Wednesday of the Second Week of Advent
Perfection. We so labor under images of perfection, false images. Jesus excoriated the Pharisees of His time for laying burdens on the people they themselves would not lift. Our ideas of holiness can be just such a burden, and it is not coincidence that the Pharisees were all about being holy. Their good – holy – desire went astray because when they tried to institutionalize holiness, it became the image of holiness that then increasingly hid the corruption within. A corruption they became less and less willing to look at – and more and more willing to project onto other people. It is the perpetual temptation of the true aspirations of religion.
How did Jesus then avoid this? As He was holiness itself, He incarnated that for which the Pharisees longed. The answer lies in His fathomless mercy and love for all, and Jesus’ refusal to place Himself as a final judge. Rather, He was “meek and humble of heart.” He took the lowest place, and sought the lowest place, along with the morally improper people. His holiness was so real, so great, that He did not need to set up boundaries with others – the unclean! Rather, unthreatened by the dirt on others, His love invited them to simply become clean, as He is clean. There is joy in this, and in this alone: for we are cleansed by His love.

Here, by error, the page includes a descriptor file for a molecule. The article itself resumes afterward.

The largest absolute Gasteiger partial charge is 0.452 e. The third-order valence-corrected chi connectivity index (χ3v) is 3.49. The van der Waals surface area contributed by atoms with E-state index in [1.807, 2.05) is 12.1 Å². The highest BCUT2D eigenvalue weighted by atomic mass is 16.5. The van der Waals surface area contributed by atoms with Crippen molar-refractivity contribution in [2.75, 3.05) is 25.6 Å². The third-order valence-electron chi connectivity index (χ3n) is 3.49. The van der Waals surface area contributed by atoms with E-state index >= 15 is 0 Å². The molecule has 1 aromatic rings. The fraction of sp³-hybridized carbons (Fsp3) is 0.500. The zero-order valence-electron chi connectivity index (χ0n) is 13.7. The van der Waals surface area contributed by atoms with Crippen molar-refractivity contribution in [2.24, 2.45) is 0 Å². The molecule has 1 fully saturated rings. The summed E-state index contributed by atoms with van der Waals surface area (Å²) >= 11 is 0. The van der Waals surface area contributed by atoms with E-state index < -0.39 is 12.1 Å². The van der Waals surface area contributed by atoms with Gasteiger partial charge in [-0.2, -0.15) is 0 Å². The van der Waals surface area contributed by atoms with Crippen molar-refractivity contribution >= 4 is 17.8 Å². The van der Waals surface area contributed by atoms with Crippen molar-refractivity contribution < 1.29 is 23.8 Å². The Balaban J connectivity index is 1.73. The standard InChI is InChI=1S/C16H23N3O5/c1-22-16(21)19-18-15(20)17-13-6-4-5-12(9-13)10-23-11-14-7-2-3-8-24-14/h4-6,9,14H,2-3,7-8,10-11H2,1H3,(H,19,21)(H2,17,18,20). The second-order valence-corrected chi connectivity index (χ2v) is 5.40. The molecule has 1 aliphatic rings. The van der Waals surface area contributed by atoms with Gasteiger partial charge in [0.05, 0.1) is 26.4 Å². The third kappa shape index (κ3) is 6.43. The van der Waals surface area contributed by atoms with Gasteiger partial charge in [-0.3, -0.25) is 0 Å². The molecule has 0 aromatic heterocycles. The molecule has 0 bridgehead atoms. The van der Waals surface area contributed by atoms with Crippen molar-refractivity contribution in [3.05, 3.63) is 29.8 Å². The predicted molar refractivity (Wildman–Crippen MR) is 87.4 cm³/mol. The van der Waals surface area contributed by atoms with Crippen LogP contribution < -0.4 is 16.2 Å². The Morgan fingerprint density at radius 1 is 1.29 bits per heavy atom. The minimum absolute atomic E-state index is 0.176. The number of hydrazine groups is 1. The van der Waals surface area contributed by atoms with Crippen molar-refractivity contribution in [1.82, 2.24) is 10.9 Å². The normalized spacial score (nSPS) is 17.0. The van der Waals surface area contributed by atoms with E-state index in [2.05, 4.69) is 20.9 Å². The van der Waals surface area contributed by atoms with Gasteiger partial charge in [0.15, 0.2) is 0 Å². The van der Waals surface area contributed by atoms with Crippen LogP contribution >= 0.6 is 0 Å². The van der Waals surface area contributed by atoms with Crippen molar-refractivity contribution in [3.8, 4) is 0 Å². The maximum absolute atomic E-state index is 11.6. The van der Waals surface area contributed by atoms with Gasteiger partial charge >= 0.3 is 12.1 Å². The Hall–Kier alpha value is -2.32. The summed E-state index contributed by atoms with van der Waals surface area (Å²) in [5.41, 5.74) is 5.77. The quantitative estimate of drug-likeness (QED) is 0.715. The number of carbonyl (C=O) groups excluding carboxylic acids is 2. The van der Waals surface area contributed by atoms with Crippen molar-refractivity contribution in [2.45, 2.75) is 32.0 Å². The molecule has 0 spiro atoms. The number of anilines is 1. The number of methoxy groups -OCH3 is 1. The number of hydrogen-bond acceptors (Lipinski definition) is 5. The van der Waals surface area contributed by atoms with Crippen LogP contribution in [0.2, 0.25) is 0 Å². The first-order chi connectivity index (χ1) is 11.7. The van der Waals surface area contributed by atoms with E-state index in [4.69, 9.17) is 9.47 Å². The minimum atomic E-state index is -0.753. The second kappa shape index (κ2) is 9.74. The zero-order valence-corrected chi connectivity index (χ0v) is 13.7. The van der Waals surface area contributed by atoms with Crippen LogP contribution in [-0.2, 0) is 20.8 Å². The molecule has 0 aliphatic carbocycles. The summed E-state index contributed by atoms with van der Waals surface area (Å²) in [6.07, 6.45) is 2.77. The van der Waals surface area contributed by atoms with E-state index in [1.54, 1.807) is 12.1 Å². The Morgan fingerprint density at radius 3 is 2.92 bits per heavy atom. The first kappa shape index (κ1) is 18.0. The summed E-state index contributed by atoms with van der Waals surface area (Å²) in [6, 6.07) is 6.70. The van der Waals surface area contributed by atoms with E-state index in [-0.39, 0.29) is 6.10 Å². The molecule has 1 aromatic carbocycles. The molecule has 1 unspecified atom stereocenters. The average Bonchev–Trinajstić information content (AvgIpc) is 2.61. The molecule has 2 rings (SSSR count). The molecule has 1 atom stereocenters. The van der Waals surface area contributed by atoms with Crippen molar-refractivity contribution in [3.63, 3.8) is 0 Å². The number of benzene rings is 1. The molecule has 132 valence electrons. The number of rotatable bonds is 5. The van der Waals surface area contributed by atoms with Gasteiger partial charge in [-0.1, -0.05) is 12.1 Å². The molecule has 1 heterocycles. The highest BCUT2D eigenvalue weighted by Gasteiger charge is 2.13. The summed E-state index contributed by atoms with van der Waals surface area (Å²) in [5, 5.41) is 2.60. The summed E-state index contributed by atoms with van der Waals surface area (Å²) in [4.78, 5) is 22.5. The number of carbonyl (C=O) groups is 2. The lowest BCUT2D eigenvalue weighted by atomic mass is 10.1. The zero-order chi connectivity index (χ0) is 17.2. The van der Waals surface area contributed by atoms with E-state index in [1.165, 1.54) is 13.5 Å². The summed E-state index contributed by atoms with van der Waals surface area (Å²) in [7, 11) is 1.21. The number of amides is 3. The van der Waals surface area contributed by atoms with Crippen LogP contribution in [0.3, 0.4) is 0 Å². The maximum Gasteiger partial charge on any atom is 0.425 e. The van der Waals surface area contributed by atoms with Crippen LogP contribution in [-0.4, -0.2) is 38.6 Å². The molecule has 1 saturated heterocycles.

So rather than labor under the images of perfection our culture would throw our way, we might turn to the images of perfection the Church gives us. Saints in all shapes and sizes, some condemned and even killed by righteous seeming people – Joan of Arc comes to mind – but vindicated by God because they were simply carrying the Cross of Jesus. The one burden that is light, the one yoke that is easy.